• In contrast to the hyper-competitive atmosphere around Singles’ Day, Pinduoduo was the only e-commerce player to host a televised gala for 12.12. The platform partnered with Hunan Satellite TV for a star-studded prime-time gala on December 11, with RMB 10 billion ($1.5 billion) in consumer subsidies and the lowest prices on sought-after premium products such as SK-II and Estée Lauder skin care, Dyson hair dryers, and iPhones (thousands were given away during the broadcast).

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CCI Take: Content-Commerce Could Be a Lifeline for Universities in Need of Foreign Students

by Avery Booker

The past four years have been a challenge for U.S. educational institutions that increasingly depend on revenue from foreign students, with U.S.-China relations under the Trump administration hitting rock bottom and many Chinese students dissuaded from applying at American schools for a myriad of reasons, ranging from concerns about gun violence to the ongoing Covid-19 pandemic. 

China leads as the top source of foreign students in the U.S., with nearly 370,000 students at American institutions last year, or more than a third of the total. Chinese students have become a critical source of tuition revenues for U.S. schools, and represent an important group of consumers segment for the businesses in surrounding communities, from car dealerships to malls and luxury boutiques.

Recent actions such as the U.S. State Department’s moves this past summer to revoke the student visas of more than 1,000 Chinese nationals on the grounds that they were “high-risk graduate students and research scholars” only served to inflame tensions, with China’s state-run media publishing editorials that could convince some students that they would only encounter a hostile educational environment in the United States.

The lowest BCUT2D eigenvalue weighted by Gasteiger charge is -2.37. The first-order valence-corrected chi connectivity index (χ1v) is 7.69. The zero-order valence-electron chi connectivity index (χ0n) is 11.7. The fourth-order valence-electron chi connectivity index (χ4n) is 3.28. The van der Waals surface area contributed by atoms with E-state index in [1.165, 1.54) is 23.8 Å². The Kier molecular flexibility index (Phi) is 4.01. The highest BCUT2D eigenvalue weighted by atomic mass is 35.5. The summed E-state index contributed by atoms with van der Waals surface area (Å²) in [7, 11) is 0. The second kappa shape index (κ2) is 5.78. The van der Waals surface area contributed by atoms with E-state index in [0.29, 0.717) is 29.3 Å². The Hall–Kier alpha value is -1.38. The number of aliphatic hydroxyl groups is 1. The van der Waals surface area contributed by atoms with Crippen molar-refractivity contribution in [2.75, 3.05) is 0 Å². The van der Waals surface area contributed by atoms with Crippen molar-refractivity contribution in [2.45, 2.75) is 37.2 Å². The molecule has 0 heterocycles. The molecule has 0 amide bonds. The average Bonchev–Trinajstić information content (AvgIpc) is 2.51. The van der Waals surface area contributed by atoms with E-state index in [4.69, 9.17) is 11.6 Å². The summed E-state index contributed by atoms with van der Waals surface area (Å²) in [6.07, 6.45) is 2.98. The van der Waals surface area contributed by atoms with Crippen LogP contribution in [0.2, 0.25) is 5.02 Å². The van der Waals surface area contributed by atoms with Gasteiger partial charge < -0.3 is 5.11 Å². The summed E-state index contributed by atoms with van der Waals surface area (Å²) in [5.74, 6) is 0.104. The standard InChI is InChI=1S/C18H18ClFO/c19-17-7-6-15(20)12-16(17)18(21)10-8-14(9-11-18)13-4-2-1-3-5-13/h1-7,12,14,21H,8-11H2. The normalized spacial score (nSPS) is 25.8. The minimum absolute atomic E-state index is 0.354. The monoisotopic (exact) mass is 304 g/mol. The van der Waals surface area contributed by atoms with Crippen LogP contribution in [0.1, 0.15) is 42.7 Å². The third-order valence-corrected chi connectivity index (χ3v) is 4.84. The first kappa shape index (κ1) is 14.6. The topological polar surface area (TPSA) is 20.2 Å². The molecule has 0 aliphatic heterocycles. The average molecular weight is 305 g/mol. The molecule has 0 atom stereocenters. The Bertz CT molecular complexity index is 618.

However, there is now hope that the incoming Biden administration may heed the calls from university leaders to be more welcoming to foreign students who can bring millions in much-needed revenues. There are also signs that Biden may move to grant green cards to foreign graduates of American doctoral programs under the rationale that “losing these highly trained workers to foreign economies is a disservice to our own economic competitiveness.”

Read the full article on Content Commerce Insider

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Brand Collab Pick: Daniel Arsham x Fourtry 

For the second season of its hit streetwear-oriented reality show “Fourtry” (潮流合伙人), which premiered on December 4, video streaming platform iQiyi has sought to capitalize on the huge appeal of brand collaborations with a Chinese flair. While the first season was set in Tokyo’s famed style district of Harajuku and emphasized international designers, this year the cool southwest city of Chengdu serves as the setting of “Fourtry,” with a major effort made to appeal to tastes for domestic “national trend” (guochao) products that draw from China’s rich cultural traditions. 

IQiyi established three categories of brand collaborations for the “Fourtry” brand in the new season: Fourtry by X (for original designs), Fourtry Crossover (for collaborations with leading players in the youth culture space), and Fourtry Selected, (for partnerships with high-end streetwear brands).